There are some fairly typical claims that we see in estate litigation: wills variation, lack of testamentary capacity, undue influence, resulting trust over jointly owned assets, and improper conduct by executors. L.T. v. D.T. Estate 2019 BCSC 2130 [“L.T.”], a decision of the B.C. Supreme Court handed down on December 9, 2019, was not a typical estate litigation case.
In L.T., the petitioner wife applied for an order that her deceased husband’s sperm be removed from his body to be used for reproductive purposes by his wife.
The Assisted Human Reproduction Act and the Assisted Human Reproduction (Section 8 Consent) Regulations allow you to provide written consent to remove human reproductive material from your body after your death for the purpose of creating an embryo.
However, the deceased person had not provided his written consent in the L.T. case. The deceased and his wife had never discussed the issue. He had died suddenly and unexpectedly. He had been in a long term relationship with his wife. They had very recently become parents, and it was accepted that the deceased expressed while alive that he wished to have more children.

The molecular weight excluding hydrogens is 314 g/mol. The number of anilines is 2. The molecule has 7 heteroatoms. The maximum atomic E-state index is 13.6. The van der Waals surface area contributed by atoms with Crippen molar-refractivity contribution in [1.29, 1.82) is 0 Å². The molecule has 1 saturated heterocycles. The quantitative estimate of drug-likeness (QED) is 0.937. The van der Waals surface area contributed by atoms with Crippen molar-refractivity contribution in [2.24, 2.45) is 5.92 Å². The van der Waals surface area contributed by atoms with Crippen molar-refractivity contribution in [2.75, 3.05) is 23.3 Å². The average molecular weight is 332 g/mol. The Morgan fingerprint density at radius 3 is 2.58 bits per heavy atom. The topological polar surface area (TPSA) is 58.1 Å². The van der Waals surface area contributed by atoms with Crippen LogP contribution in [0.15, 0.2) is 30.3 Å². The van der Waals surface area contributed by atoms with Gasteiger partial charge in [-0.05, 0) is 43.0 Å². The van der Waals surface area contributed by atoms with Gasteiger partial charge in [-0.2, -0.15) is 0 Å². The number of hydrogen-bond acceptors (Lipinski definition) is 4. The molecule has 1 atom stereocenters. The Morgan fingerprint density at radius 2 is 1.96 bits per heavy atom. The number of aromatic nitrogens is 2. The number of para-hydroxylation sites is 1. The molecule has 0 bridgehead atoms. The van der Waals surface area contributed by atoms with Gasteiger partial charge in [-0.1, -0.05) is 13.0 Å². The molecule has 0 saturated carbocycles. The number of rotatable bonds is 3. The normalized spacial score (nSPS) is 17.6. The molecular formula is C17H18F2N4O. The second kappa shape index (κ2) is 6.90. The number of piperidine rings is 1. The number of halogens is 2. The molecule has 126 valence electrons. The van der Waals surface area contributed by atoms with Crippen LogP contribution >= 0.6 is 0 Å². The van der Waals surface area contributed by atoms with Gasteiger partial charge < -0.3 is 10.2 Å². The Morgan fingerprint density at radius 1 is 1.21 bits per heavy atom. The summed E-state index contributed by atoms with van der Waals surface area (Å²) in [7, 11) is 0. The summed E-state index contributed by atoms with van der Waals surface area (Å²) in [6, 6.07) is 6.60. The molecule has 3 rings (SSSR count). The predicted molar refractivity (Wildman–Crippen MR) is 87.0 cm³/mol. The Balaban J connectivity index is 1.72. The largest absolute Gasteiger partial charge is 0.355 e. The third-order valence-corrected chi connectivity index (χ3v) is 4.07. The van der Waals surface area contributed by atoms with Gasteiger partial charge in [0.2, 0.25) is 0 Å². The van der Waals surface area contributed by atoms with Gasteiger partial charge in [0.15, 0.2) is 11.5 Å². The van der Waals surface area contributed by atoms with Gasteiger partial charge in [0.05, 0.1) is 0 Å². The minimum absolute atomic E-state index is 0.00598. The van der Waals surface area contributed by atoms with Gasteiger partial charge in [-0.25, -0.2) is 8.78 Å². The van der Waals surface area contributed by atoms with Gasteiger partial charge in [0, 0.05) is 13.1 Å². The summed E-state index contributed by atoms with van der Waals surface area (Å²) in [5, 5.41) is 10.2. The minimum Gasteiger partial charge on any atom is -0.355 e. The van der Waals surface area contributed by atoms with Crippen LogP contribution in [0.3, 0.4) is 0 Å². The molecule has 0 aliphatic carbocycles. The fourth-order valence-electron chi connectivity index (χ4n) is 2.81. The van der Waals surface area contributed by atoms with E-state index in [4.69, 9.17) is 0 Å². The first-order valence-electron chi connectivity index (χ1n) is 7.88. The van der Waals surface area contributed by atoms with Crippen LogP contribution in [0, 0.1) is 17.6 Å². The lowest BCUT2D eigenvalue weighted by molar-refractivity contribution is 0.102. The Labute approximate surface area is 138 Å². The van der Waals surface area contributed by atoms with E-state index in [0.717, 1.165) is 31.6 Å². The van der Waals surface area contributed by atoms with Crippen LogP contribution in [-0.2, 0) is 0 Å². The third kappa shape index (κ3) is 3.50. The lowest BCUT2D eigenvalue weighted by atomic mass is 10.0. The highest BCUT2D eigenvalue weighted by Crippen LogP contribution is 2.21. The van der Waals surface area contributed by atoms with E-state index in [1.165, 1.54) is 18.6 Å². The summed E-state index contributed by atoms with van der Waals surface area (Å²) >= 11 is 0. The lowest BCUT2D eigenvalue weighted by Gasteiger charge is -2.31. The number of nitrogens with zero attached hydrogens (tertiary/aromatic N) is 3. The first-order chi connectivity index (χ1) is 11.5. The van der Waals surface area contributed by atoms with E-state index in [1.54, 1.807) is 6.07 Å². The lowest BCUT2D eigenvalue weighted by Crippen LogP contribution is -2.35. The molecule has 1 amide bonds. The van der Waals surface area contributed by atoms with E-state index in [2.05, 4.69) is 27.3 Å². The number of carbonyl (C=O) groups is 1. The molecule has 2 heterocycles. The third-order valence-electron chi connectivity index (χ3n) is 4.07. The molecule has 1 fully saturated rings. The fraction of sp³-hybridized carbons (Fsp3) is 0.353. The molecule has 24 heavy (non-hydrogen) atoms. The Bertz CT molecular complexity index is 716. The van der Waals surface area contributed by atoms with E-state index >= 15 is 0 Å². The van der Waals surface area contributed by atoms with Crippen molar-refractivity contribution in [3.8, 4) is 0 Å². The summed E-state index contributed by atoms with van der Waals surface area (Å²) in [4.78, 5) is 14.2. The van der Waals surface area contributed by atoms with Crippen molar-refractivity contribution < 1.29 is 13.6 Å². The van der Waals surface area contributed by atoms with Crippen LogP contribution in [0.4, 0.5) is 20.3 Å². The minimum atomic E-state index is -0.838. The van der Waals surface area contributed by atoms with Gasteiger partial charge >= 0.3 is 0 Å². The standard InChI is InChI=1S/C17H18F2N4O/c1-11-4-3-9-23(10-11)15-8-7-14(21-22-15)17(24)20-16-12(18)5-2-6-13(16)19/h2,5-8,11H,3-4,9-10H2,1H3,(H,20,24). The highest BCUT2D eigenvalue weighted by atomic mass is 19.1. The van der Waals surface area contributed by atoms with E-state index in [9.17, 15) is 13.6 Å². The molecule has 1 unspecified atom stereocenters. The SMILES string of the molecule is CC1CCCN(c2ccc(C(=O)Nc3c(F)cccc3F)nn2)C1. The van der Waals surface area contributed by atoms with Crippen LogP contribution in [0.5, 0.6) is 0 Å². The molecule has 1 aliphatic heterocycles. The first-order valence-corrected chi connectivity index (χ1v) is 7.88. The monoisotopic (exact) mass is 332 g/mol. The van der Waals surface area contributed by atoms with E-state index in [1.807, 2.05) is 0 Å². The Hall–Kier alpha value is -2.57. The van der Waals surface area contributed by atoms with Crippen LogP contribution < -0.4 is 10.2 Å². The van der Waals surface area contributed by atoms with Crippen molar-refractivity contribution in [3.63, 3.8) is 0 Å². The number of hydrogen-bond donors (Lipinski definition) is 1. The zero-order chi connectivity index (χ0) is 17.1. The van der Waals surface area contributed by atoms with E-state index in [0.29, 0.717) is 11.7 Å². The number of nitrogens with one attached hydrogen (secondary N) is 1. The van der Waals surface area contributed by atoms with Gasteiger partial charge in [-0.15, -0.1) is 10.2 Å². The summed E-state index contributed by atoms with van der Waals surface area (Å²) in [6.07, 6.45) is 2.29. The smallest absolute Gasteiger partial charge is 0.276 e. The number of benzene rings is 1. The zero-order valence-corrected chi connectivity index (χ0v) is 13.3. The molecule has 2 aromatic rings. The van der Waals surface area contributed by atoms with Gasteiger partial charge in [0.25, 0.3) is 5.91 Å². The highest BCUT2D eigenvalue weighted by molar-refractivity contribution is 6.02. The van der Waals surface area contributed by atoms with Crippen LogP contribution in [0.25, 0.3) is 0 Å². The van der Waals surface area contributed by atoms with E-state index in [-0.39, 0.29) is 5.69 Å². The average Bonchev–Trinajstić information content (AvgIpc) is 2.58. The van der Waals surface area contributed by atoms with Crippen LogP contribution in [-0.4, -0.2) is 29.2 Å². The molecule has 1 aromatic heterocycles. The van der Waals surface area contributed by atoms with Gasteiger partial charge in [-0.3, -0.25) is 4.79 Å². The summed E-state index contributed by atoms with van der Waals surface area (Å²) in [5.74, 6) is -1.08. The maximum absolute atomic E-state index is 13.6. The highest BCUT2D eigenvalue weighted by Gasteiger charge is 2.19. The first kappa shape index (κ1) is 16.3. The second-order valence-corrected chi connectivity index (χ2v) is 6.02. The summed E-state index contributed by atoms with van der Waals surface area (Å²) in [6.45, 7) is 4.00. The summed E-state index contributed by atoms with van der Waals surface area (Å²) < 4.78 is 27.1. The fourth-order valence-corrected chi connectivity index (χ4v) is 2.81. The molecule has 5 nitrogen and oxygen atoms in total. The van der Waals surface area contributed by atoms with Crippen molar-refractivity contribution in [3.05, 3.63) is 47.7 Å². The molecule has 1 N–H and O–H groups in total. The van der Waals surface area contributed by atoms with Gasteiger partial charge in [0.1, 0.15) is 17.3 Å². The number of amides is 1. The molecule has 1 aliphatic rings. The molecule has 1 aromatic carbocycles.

The wife argued that the requirement for written consent should only apply when a deceased person contemplated or anticipated their death, and should not apply when the death was unexpected. The court rejected this argument. The court also rejected the argument that the sperm removed and stored (pending a court ruling) was property which vested in the wife.
The application was dismissed. The wife was not entitled to receive her deceased husband’s sperm for reproductive purposes because he had not provided his written consent during his lifetime.
As the court noted, most young couples do not put their minds to this set of circumstances. But with ever-improving technologies and changing views of ethics and the family, this is likely a discussion that will continue in the home, in the legislature, and in the courts.